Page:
3.4.4 Scaling With Resolution An ISE user can vary the resolution for DPARMS equivalence classes. Recall that DPARMS equivalence classes group states that are considered sufficiently similar for resolution equivalence pruning (Section 3.2.2) and state dominance (Section 3.2.3) at each step in the search. They also define the resolution at which goal states can be specified, and the accuracy with which planning can match start state DPARMS parameters to actual initial conditions.

Tests in this study varied the resolution of the time variable DPARMS for various map sizes. As with the map size study, each combination of map size and resolution was tested 20 times, using 20 independently, randomly-generated cost maps. Figure 3-3 shows the performance benefit of decreasing resolution in the DPARMS. Given base time units, the study examined DPARMS equivalence class resolutions of 30, 60, 120 and 240 units per bin. Each curve in the plot corresponds to one of the resolutions. Each map size results in a different mean plan duration (the time the plan requires to travel from the start to the goal). Therefore, bin size represents a different fraction of the entire time DPARMS axis depending on the separation between goal and start. The number of 30 unit bins required to span the mean duration of plans was 27.7 for the 50-by-50 map, 62.8 for the 100-by-100 map, and 85.3 for the 150-by-150 map. The search will tend to populate approximately the number of time DPARMS bins required to span the solution. As shown in the plot, by halving the resolution at a given map size, the planning time decreases by a factor of between 2.4 and 2.7.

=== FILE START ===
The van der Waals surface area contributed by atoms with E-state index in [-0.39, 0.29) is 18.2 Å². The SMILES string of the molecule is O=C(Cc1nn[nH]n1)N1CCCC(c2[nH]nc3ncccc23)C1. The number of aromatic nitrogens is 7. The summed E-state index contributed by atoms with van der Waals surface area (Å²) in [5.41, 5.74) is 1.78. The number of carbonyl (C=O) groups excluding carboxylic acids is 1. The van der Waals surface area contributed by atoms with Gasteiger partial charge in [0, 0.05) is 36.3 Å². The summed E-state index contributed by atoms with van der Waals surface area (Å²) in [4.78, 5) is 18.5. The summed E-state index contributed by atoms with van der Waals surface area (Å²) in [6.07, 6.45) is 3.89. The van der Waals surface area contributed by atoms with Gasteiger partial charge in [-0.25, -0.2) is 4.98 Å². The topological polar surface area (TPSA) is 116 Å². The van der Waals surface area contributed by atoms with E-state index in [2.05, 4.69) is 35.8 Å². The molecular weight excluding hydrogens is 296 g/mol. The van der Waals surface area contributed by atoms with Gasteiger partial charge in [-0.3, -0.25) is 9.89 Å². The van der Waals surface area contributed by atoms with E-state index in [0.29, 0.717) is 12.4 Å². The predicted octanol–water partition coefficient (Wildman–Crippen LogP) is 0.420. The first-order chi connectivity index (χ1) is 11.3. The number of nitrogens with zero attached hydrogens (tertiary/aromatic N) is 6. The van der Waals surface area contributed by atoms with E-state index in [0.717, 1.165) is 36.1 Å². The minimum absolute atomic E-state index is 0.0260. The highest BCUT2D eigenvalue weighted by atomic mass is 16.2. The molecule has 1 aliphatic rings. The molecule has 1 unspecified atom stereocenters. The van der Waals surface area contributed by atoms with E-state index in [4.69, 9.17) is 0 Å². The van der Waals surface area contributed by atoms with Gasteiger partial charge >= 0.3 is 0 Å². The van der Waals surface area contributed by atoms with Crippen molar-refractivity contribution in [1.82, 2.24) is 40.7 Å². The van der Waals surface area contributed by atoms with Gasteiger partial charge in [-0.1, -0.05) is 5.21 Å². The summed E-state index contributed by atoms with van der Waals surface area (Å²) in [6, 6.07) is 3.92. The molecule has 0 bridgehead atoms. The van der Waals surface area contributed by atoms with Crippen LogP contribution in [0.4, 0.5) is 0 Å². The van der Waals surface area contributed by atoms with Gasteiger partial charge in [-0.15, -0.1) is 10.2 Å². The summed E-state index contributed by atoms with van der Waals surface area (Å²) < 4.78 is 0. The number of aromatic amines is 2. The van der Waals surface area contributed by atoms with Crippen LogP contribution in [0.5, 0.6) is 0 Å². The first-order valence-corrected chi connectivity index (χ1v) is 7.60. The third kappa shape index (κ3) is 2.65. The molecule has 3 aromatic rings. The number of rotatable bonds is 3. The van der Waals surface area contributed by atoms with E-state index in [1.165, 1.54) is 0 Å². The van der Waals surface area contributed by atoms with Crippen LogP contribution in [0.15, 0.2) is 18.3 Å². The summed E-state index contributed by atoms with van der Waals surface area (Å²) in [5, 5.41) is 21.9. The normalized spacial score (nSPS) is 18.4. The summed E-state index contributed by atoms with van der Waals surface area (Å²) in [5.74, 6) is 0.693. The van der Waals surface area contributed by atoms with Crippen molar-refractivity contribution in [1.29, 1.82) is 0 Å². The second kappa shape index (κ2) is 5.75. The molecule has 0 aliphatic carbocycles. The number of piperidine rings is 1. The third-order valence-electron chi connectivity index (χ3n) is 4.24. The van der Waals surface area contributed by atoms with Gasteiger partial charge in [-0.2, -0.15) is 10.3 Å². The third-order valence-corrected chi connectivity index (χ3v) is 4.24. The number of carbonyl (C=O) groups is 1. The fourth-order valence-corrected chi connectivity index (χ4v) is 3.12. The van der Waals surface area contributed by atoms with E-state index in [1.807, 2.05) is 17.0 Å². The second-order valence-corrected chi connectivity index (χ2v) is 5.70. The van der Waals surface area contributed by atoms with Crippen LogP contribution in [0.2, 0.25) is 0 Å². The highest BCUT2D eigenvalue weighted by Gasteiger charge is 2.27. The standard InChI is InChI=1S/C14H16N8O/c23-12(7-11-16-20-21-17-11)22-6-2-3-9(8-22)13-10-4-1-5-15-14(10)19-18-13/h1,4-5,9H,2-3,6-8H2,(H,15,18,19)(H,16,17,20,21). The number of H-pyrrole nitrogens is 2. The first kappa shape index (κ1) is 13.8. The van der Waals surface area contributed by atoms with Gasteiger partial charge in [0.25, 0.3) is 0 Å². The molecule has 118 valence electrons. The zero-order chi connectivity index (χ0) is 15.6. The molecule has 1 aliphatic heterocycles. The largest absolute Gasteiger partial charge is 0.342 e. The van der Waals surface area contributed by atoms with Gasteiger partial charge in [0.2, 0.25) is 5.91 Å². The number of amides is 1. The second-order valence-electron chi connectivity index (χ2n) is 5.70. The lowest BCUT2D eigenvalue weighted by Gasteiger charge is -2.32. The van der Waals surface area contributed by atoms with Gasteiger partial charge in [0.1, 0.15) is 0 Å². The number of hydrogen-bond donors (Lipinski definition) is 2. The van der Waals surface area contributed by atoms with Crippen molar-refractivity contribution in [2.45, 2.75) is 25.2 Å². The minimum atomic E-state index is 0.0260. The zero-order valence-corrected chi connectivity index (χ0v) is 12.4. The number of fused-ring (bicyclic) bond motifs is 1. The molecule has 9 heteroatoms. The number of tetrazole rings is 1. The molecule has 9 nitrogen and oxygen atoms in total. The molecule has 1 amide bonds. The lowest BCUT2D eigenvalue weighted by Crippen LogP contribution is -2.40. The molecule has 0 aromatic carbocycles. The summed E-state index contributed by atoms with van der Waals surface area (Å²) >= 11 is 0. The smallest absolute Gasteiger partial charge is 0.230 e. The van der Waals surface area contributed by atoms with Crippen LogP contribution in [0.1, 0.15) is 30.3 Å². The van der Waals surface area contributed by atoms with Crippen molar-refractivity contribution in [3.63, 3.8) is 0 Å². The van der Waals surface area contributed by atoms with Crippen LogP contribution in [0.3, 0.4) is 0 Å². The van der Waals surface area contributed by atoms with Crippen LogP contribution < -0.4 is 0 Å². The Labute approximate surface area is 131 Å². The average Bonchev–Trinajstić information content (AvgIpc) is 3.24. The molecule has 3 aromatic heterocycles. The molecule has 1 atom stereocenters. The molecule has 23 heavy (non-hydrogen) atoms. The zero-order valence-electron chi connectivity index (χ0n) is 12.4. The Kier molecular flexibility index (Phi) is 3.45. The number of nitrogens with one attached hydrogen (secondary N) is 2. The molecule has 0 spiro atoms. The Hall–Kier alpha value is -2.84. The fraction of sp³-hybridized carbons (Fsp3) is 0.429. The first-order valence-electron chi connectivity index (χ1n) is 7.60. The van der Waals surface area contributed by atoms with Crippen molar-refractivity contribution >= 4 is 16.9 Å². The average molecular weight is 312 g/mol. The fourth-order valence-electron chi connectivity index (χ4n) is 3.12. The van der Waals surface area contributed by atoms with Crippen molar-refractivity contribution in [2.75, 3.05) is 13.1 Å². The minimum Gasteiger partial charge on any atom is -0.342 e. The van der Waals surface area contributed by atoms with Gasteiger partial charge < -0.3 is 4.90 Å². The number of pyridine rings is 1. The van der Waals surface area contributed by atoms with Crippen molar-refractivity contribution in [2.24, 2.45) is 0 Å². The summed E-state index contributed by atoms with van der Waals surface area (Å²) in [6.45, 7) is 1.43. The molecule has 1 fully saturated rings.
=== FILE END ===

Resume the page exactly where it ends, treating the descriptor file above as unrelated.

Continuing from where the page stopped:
–  –  –

3.4.5 Scaling with Branching Factor The number of available transition arcs from each IPARMS state is application-specific. This number equates to a branching factor in the search graph that affects both performance and path cost. For Approach 2 (3-D BESTPCOST) planning, experiments recorded the time required to solve for a plan under two transition arc models - the original, eight-neighbor arc set, and a reduced, four-neighbor arc set in which arcs were restricted to horizontal and vertical motions. In both cases, the start and goal positions were on opposite corners of a square map. Twenty experiments were run for each combination of map size, DPARMS time resolution and branching factor.

In a standard state representation, with a fine resolution in the dependent variable, the branching factor determines the exponential rate of state proliferation. A larger branching factor would lead to exponentially more states. Figure 3-4 demonstrates the power of state resolution pruning, with the eight-connected planning shown in solid lines and the four-connected planning shown in dotted lines. Somewhat counter-intuitively, Figure 3-4 shows that the eight-connected state space requires nearly the same time as the four-connected case. For ISE, branching factor does not sub